Yellowwood, Newborn - Journey Journal
Sleep on a wall. Climbing for breakfast. It must be big.
Tucked away in the Du Toit's Kloof mountain pass (Western Cape) is the alluring Yellowwood Amphitheater. She offers an enticing 250 meters of protected climbing up solid sandstone and has given traditional climbers a good run for their money since the 1950s. Between all the lines is a single line of shiny bolts extending all the way to the tippy top, Newborn. It is hard, steep, has a halfway ledge and is possibly the best modern multi-pitch sport route in the country.
Sarel Janse van Rensburg, Alex Bester, Wesley Black, and yours truly.
The cliff is north facing and starts baking in the sun from about midday. It is January and life is mostly hot with temperatures reaching well into the 40s. The erratic south easter can decide the day and cause conditions to get "baltic".
Alex: That's perfect, we can have an alpine start and climb mostly in the shade. I'll take my tarp system which we can rig for cover on the halfway ledge.
So then, sunscreen, hat, sleeping bag and some warm socks should help with morale if conditions turn baltic.
Yellowwood does provide her visitors with a natural hydration option by means of a drip located near the base. This is seasonal (winter rainfall) and with the current dry spell it is safe to assume that the last drop has dripped.
Wes: Let's just hike in enough water. I don't ever want to not have enough water again, I'm a big guy, do you know how much water I need to hydrate this body ... I'll add 10 liters to my pack. Like, how much do we need - how long are we going to be there for?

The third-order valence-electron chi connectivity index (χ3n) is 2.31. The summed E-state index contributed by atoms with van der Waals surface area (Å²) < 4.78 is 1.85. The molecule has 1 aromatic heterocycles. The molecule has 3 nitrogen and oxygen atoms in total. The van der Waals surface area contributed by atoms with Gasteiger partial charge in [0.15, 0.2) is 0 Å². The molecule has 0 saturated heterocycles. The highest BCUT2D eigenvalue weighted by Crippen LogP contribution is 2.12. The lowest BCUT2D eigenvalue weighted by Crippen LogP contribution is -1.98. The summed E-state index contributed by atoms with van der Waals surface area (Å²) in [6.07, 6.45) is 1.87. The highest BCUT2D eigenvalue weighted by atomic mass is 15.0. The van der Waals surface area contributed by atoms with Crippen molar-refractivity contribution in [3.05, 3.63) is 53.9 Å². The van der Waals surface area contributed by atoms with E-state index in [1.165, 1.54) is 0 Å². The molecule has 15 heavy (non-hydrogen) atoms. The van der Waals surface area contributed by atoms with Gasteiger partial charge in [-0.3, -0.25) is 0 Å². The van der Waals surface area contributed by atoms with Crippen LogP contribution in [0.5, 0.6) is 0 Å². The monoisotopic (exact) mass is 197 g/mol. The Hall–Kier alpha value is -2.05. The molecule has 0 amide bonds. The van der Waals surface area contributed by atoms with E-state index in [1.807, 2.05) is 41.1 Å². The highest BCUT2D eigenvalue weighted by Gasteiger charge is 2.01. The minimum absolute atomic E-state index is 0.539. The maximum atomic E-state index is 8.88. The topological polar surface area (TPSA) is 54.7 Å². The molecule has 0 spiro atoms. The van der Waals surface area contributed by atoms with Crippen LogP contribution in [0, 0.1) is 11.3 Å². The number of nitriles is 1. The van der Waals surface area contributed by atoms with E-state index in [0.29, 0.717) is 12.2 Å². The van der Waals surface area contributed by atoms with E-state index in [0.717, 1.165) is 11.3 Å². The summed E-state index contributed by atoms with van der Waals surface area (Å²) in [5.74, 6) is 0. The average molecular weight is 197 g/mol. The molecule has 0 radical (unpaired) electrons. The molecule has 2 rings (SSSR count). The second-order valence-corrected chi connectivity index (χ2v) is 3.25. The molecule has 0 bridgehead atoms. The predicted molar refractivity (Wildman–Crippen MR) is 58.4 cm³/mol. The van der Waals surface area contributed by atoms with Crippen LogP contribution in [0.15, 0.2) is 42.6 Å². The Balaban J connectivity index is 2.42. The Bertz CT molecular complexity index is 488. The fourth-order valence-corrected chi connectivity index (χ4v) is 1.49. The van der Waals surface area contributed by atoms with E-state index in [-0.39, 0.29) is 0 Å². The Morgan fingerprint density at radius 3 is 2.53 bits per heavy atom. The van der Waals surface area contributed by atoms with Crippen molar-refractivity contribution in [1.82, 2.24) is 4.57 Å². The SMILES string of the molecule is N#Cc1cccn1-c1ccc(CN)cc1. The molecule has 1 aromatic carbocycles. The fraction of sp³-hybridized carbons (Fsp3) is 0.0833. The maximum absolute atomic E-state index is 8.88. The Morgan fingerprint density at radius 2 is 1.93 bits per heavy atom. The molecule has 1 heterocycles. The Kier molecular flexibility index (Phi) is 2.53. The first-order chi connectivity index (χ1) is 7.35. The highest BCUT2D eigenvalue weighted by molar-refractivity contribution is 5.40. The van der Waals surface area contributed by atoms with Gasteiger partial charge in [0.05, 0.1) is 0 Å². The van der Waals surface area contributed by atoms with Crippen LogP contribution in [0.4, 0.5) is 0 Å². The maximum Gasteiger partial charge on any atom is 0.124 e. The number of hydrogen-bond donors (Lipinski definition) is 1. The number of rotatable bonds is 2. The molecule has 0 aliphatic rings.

We want to be at the base before sunrise, climb, spend the night on the ledge, climb, top out, find the descent, walk out. We also need water for coffee and I guess to make food with ... wait, what food are we taking?
And of course then there's the hiking to consider. The hike is said to be uphill for two hours. We are going to be heavy and with Michelle's kneemoania it's probably best we add some - so let's say three and a half. Temps will be low for the walk-in, I would like to have 3 liters for that ... climbing ... sun ... five liters per day per person, it's not going to be enough guys.
Me: Just uphill hey, surely there would be some even ground?
Alex: Nope, straight off the bat uphill. We will have to start hiking at 2:30am to start climbing at sunrise ... or we can hike in late afternoon the day before, sleep at the base, climb ... like we have time right? It does however mean more water.
Wes: Mmmh we still want to go to Montagu. Let's stop by Yellowwood on the way, make a quick mission to hike up some water, come down and go climb in Montagu for a couple of days and then ... Newborn pappie! With no gear I'll carry 20 liters which I won't drink on the hike up.
Alex: Yeah we can also check if the drip is going, maybe we don't have to hike-in much water on the second run. See! What did I tell you Michelle, Wes is a mule, he can carry - why do you think I always phone Wes?